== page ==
Jimmy Carter as President: Election, Foreign Policy & Accomplishments

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  • 0:06 Rise of Carter
  • 0:41 Election of 1976
  • 1:26 Foreign Policy
  • 4:22 Domestic Agenda
  • 6:22 Lesson Summary
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Lesson Transcript
Instructor: Adam Richards

Adam has a master's degree in history.

President James 'Jimmy' Carter was elected president in 1976. Learn about the 39th President of the United States' foreign and domestic policies, including his successes and failures.

Rise of Carter

President James 'Jimmy' Carter began his journey to the White House as a prominent peanut farmer from Georgia. Carter eventually entered the political arena at the state level, working his way up to successfully running for governor of Georgia. Carter was a member of the Democratic Party, but his political leanings differed from that of his political peers. He was known to be more moderate on race-related issues and extremely conservative in foreign and fiscal policy. Carter regarded himself as a 'man of the people' and wanted a federal government that represented all Americans. This ethos was his focal point when he ran for President of the United States in 1976.

Election of 1976

The Presidential Election of 1976 witnessed incumbent Republican President Gerald Ford battle against Democratic candidate and up-and-comer Governor Carter. With the United States mired in a period of economic stagnation, Americans looked for an alternative to Ford. While Carter did not represent a significant upgrade, he did win significant support amongst African Americans for his liberal racial policy, as well as among young male Americans for his proposed amnesty program for those who dodged the Vietnam War draft. Even with the extra support, Carter narrowly defeated Ford by a margin of 297 to 241 in the electoral vote and less than two million popular votes. Notwithstanding, Carter became the first governor to successfully be elected as president since Franklin Roosevelt.

Foreign Policy

As a former governor, Carter obviously had very little experience with foreign relations. In fact, the few notable diplomatic achievements he orchestrated were often small and regionalized. To his credit, he was a sensational humanitarian and his emphasis on human rights was the keystone to his foreign policy even though it would take decades to achieve results.

Carter made it a personal goal to begin an international campaign to bring awareness toward human rights. He believed that communism had negatively impacted the lives of those living under an anti-democratic regime. Yet, an unforeseen issue arose due to the rhetoric of the Carter Administration. While Carter denounced a number of nations who either supported communism or were led by dictators, the United States relied upon several of these states as allies against the larger Cold War battles.

The most prominent example is Nicaragua. Carter's rhetoric encouraged a revolution within the nation. Unfortunately, the leader, Anastasio Somoza, was an ally of the United States! The revolution, led by militant communists (known as the Sandinistas), replaced the Somoza regime and drove a wedge between United States and Nicaraguan relations.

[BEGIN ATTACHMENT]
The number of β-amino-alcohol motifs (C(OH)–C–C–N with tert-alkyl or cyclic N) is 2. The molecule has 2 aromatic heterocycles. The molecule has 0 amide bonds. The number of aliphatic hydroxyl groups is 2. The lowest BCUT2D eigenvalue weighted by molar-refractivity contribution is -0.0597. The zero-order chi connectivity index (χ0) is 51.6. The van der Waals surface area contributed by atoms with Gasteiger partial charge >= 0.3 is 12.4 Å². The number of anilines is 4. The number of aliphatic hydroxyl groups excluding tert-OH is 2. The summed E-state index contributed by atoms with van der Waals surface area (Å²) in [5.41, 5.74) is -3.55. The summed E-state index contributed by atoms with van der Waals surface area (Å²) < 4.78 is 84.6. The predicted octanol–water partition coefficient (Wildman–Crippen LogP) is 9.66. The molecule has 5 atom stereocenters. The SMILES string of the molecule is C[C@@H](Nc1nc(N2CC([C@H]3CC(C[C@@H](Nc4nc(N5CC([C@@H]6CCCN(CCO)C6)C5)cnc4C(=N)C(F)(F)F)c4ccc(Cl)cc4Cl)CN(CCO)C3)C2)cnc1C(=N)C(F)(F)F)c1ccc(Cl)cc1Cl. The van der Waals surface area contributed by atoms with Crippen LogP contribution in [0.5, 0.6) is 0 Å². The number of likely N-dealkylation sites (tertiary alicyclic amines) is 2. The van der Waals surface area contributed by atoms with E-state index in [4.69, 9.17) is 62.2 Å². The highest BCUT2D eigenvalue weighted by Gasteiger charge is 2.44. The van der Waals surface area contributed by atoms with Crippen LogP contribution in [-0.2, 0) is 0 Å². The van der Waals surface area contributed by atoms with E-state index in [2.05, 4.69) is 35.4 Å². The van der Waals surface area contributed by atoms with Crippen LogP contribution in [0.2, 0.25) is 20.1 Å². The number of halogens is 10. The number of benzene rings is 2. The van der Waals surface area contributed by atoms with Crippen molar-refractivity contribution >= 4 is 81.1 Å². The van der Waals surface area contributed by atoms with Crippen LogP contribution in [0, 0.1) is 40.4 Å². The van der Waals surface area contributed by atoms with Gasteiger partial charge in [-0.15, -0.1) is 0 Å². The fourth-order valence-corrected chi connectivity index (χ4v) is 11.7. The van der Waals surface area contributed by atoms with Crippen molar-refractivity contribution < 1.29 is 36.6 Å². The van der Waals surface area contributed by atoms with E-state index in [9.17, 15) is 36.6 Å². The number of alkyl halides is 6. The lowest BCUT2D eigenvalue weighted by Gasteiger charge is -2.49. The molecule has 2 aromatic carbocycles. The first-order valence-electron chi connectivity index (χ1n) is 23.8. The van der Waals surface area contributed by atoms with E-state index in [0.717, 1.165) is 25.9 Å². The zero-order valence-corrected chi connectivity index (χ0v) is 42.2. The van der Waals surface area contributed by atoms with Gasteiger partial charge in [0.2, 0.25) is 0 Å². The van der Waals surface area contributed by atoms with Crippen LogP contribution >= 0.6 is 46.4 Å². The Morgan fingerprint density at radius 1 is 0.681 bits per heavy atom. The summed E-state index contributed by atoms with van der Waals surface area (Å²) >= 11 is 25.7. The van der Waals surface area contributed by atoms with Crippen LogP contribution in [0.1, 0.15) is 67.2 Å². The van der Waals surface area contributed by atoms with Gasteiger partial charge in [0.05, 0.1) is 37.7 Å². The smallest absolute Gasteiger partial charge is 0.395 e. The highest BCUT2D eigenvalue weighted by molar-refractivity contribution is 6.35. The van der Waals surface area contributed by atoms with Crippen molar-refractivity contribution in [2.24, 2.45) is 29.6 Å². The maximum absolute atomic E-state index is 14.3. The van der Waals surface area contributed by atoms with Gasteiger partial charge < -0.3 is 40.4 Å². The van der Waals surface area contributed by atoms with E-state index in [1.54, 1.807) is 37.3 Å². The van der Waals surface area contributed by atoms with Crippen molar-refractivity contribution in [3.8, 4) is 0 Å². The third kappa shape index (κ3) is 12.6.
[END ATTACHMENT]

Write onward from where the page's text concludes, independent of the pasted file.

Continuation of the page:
Carter took on several other issues in specific areas of the world throughout the rest of his presidency. In Latin America, he agreed to return the Panama Canal to Panama over the course of 20 years; Panama was guaranteed total control by the year 2000. In the Middle East, Carter attempted to resolve the burgeoning issues between Egypt and Israel brought on largely by the Yom Kippur War in 1973. In 1978, Carter invited Menachem Begin, Prime Minister of Israel, and Anwar Sadat, President of Egypt, to Camp David. After nearly two weeks of negotiations, Carter was able to forge an agreement, known as the Camp David Accords, between the two nations that temporarily ended hostilities (I use the word temporarily because tension still remained long after the meetings).

Two important additional events in the Middle East jeopardized domestic support for the Carter Administration. The first was the Iran hostage situation in 1979. The United States had long supported Shah Reza Pahlavi as the leader in Iran. However, an internal revolution by Islamic fundamentalists dethroned Pahlavi; eventually he sought asylum in the United States. That refuge came with a price, as several revolutionary Iranians claimed 66 American hostages at the United States embassy in Teheran. The Iranians demanded Pahlavi in return for the hostages. Carter failed on all fronts to end the situation. It would not be until President Reagan entered office that the hostage crisis ended.

Simultaneously, 1979 marked the beginning of the Soviet-Afghan War. Carter withheld the United States from becoming embroiled in the conflict, which led many in the United States to believe that Carter represented the 'post-Vietnam syndrome' - that is, the unwillingness to enter the United States into another conflict. Carter attempted to impose several diplomatic and economic sanctions against the Soviet Union, but it was too little and too late.

Domestic Agenda

While Carter's foreign policy was often ambiguous and generally unsuccessful, his domestic policy was even less successful. Historians generally point to his creation of the Department of Education, amnesty for draft dodgers, expansive environmental legislation and increased federal hiring of minorities as accomplishments. Yet, his economic policy was largely unimpressive. Upon entering office, Carter promised to break the stagnant economy, lower unemployment and balance the budget. Unfortunately, Carter's economic plan failed on a number of levels, leaving most Americans believing, that by 1980, the economy was in serious peril.

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